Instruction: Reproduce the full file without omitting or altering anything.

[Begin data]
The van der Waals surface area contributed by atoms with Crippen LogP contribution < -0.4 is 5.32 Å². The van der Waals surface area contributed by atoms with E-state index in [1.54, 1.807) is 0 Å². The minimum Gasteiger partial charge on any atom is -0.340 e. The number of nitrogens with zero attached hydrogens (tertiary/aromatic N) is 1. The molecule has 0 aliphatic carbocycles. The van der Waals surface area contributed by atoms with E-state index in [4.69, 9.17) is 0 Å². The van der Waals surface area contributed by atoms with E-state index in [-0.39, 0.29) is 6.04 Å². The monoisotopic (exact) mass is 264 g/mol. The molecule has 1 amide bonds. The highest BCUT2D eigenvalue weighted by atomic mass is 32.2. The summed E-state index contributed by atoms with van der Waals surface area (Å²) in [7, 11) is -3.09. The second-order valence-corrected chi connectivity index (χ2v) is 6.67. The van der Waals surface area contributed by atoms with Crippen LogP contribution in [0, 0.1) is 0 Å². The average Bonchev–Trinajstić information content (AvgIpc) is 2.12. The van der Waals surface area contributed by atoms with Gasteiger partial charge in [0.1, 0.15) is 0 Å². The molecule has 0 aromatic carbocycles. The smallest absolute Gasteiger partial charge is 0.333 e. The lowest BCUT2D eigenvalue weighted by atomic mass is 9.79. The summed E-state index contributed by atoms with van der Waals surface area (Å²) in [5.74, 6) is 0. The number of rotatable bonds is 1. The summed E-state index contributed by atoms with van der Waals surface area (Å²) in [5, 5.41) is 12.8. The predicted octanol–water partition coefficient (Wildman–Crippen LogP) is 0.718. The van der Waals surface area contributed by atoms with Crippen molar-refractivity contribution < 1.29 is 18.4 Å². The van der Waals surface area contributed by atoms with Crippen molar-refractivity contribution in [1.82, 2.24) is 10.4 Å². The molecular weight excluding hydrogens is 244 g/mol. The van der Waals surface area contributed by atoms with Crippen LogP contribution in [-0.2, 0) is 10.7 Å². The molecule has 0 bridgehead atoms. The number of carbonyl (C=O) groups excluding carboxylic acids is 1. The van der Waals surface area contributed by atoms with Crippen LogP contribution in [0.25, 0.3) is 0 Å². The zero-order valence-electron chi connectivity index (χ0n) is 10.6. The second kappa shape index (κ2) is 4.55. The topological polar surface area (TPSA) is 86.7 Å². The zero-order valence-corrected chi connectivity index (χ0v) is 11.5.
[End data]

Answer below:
The van der Waals surface area contributed by atoms with Crippen LogP contribution < -0.4 is 5.32 Å². The van der Waals surface area contributed by atoms with E-state index in [1.54, 1.807) is 0 Å². The minimum Gasteiger partial charge on any atom is -0.340 e. The number of nitrogens with zero attached hydrogens (tertiary/aromatic N) is 1. The molecule has 0 aliphatic carbocycles. The van der Waals surface area contributed by atoms with E-state index in [4.69, 9.17) is 0 Å². The van der Waals surface area contributed by atoms with E-state index in [-0.39, 0.29) is 6.04 Å². The monoisotopic (exact) mass is 264 g/mol. The molecule has 1 amide bonds. The highest BCUT2D eigenvalue weighted by atomic mass is 32.2. The summed E-state index contributed by atoms with van der Waals surface area (Å²) in [7, 11) is -3.09. The second-order valence-corrected chi connectivity index (χ2v) is 6.67. The van der Waals surface area contributed by atoms with Crippen LogP contribution in [0, 0.1) is 0 Å². The average Bonchev–Trinajstić information content (AvgIpc) is 2.12. The van der Waals surface area contributed by atoms with Gasteiger partial charge in [0.1, 0.15) is 0 Å². The molecule has 0 aromatic carbocycles. The smallest absolute Gasteiger partial charge is 0.333 e. The lowest BCUT2D eigenvalue weighted by atomic mass is 9.79. The summed E-state index contributed by atoms with van der Waals surface area (Å²) in [5.74, 6) is 0. The number of rotatable bonds is 1. The summed E-state index contributed by atoms with van der Waals surface area (Å²) in [5, 5.41) is 12.8. The predicted octanol–water partition coefficient (Wildman–Crippen LogP) is 0.718. The van der Waals surface area contributed by atoms with Crippen molar-refractivity contribution < 1.29 is 18.4 Å². The van der Waals surface area contributed by atoms with Crippen molar-refractivity contribution in [1.82, 2.24) is 10.4 Å². The molecular weight excluding hydrogens is 244 g/mol. The van der Waals surface area contributed by atoms with Crippen LogP contribution in [-0.2, 0) is 10.7 Å². The molecule has 0 bridgehead atoms. The number of carbonyl (C=O) groups excluding carboxylic acids is 1. The van der Waals surface area contributed by atoms with Crippen LogP contribution in [0.25, 0.3) is 0 Å². The zero-order valence-electron chi connectivity index (χ0n) is 10.6. The second kappa shape index (κ2) is 4.55. The topological polar surface area (TPSA) is 86.7 Å². The zero-order valence-corrected chi connectivity index (χ0v) is 11.5.